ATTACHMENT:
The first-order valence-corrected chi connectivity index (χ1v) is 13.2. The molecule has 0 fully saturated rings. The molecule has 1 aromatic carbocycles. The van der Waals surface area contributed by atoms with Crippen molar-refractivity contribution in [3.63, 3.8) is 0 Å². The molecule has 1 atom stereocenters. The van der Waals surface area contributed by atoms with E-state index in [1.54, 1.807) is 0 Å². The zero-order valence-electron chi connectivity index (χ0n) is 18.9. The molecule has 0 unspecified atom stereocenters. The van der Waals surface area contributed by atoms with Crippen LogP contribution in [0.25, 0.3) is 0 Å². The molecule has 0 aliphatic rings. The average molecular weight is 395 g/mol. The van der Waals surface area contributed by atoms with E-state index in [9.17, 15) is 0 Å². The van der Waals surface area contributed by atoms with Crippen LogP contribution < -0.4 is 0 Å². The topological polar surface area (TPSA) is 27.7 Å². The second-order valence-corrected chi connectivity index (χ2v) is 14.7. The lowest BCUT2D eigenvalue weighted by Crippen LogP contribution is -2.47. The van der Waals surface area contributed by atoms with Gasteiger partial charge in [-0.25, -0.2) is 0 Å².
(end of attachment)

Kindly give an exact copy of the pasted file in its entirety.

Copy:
The first-order valence-corrected chi connectivity index (χ1v) is 13.2. The molecule has 0 fully saturated rings. The molecule has 1 aromatic carbocycles. The van der Waals surface area contributed by atoms with Crippen molar-refractivity contribution in [3.63, 3.8) is 0 Å². The molecule has 1 atom stereocenters. The van der Waals surface area contributed by atoms with E-state index in [1.54, 1.807) is 0 Å². The zero-order valence-electron chi connectivity index (χ0n) is 18.9. The molecule has 0 unspecified atom stereocenters. The van der Waals surface area contributed by atoms with Crippen LogP contribution in [0.25, 0.3) is 0 Å². The molecule has 0 aliphatic rings. The average molecular weight is 395 g/mol. The van der Waals surface area contributed by atoms with E-state index in [9.17, 15) is 0 Å². The van der Waals surface area contributed by atoms with Crippen LogP contribution < -0.4 is 0 Å². The topological polar surface area (TPSA) is 27.7 Å². The second-order valence-corrected chi connectivity index (χ2v) is 14.7. The lowest BCUT2D eigenvalue weighted by Crippen LogP contribution is -2.47. The van der Waals surface area contributed by atoms with Gasteiger partial charge in [-0.25, -0.2) is 0 Å².